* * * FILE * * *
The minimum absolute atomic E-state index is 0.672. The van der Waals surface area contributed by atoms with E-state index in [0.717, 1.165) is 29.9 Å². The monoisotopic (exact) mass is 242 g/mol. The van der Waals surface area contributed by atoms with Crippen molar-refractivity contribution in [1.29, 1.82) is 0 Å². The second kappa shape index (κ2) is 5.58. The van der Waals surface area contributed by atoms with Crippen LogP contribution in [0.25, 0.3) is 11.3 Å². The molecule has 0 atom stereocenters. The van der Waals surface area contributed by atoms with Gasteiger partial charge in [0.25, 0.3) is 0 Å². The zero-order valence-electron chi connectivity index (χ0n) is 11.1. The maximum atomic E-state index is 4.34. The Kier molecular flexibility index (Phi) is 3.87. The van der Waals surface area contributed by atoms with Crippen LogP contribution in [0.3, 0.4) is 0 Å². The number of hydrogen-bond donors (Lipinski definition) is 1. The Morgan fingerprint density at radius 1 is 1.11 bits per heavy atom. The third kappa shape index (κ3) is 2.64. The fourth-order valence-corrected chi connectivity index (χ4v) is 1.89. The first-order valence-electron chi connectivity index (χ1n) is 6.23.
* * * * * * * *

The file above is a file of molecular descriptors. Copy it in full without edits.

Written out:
The minimum absolute atomic E-state index is 0.672. The van der Waals surface area contributed by atoms with E-state index in [0.717, 1.165) is 29.9 Å². The monoisotopic (exact) mass is 242 g/mol. The van der Waals surface area contributed by atoms with Crippen molar-refractivity contribution in [1.29, 1.82) is 0 Å². The second kappa shape index (κ2) is 5.58. The van der Waals surface area contributed by atoms with Crippen LogP contribution in [0.25, 0.3) is 11.3 Å². The molecule has 0 atom stereocenters. The van der Waals surface area contributed by atoms with Gasteiger partial charge in [0.25, 0.3) is 0 Å². The zero-order valence-electron chi connectivity index (χ0n) is 11.1. The maximum atomic E-state index is 4.34. The Kier molecular flexibility index (Phi) is 3.87. The van der Waals surface area contributed by atoms with Crippen LogP contribution in [0.3, 0.4) is 0 Å². The number of hydrogen-bond donors (Lipinski definition) is 1. The Morgan fingerprint density at radius 1 is 1.11 bits per heavy atom. The third kappa shape index (κ3) is 2.64. The fourth-order valence-corrected chi connectivity index (χ4v) is 1.89. The first-order valence-electron chi connectivity index (χ1n) is 6.23.